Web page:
I was doing an interview with someone for the BBC, and I asked them their thoughts on forgiveness. This is someone who has written a lot about families and life together, and they said, I’ve never really thought about what forgiveness is. That revealed so much.

Finally, we are presented in this report with ambitious, practical and achievable steps that can be taken by institutions and individuals.

The message to institutions – and let the Church put its head up and listen to this – is clear: put families first. Families in the sense of the report. Place the hopes, needs and priorities of families at the centre of an institution’s priorities. As institutions, we’re encouraged not to think of human beings as autonomous units, but as people who are created for relationship, all of whom are networked, all of whom belong together with others, and who have deep down a desire to give and receive love. As the Church of England, we’re asked to set an example, to value families in all their diversity, to honour singleness, to empower children and young people.

But this doesn’t only speak to those with institutional power. It speaks to all of us as individuals. Whatever our background, our age, our relationship status, we are called to commit to loving relationships of all kinds that build up others. We are invited to participate in the sacred task of seeking mutual flourishing.

One final anecdote. I have done these two particular interviews for a BBC series this week, and the other one I did on Monday was with the Chief Executive of the Co-op. I was fascinated by that one because the Chief Executive is a Muslim woman, and because of her own experience of family, they have the clearest possible policy of supporting families and households in all their diversity. There’s a commercial institution with a history of social action and involvement that is very propound, but reimagining that history for the time we see now, with the way they care for people and people’s ability to develop strong and flourishing relationships. No doubt it doesn’t always work – it never does in any institution. It can be done in the most unlikely places, even in the Church of England.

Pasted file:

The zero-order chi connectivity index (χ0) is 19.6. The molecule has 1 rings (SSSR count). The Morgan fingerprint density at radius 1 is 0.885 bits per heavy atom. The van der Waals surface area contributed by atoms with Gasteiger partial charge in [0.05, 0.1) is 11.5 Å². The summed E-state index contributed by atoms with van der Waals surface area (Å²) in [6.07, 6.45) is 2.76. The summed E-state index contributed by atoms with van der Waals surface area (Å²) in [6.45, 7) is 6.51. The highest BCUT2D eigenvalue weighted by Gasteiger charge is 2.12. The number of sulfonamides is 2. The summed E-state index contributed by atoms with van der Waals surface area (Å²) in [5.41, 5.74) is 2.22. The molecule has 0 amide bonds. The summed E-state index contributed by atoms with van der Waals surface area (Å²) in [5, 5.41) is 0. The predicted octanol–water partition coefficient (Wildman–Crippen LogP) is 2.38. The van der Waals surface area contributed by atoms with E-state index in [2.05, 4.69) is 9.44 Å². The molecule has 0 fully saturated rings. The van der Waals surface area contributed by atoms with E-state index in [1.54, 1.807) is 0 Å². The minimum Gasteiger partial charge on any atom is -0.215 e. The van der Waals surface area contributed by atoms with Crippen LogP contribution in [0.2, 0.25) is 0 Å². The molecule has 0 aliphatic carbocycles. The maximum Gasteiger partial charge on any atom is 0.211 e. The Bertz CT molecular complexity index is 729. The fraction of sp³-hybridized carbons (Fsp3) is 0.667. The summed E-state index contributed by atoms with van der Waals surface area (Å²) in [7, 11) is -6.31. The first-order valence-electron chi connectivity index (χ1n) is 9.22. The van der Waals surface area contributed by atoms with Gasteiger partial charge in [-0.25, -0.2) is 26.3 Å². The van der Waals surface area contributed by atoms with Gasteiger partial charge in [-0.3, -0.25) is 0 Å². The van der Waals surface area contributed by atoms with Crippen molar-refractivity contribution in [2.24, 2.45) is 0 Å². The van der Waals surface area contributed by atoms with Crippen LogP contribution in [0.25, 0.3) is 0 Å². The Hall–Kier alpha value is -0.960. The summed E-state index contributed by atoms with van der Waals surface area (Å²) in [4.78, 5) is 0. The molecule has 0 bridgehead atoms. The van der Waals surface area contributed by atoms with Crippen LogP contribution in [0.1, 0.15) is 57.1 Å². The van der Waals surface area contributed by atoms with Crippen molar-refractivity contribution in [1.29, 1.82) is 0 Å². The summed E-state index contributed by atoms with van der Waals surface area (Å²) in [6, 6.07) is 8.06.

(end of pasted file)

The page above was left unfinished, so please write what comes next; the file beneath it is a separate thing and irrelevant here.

Love lies at the heart of this vision; not just love as an emotional feeling (I’m all in favour of that), but rather the kind of love that lasts through thick and thin; the kind of love we see in the life, death and resurrection of Jesus Christ – sacrificial, abundant, glorious. This is love as service-in-action.

And so I end where I began: by asking what families and households of all shapes and sizes need to flourish today? The answer is, I think, for all of us to reaffirm what the Commission has noted in three short phrases: family matters; relationships matter; love matters.


Read more about the launch here.

7 min read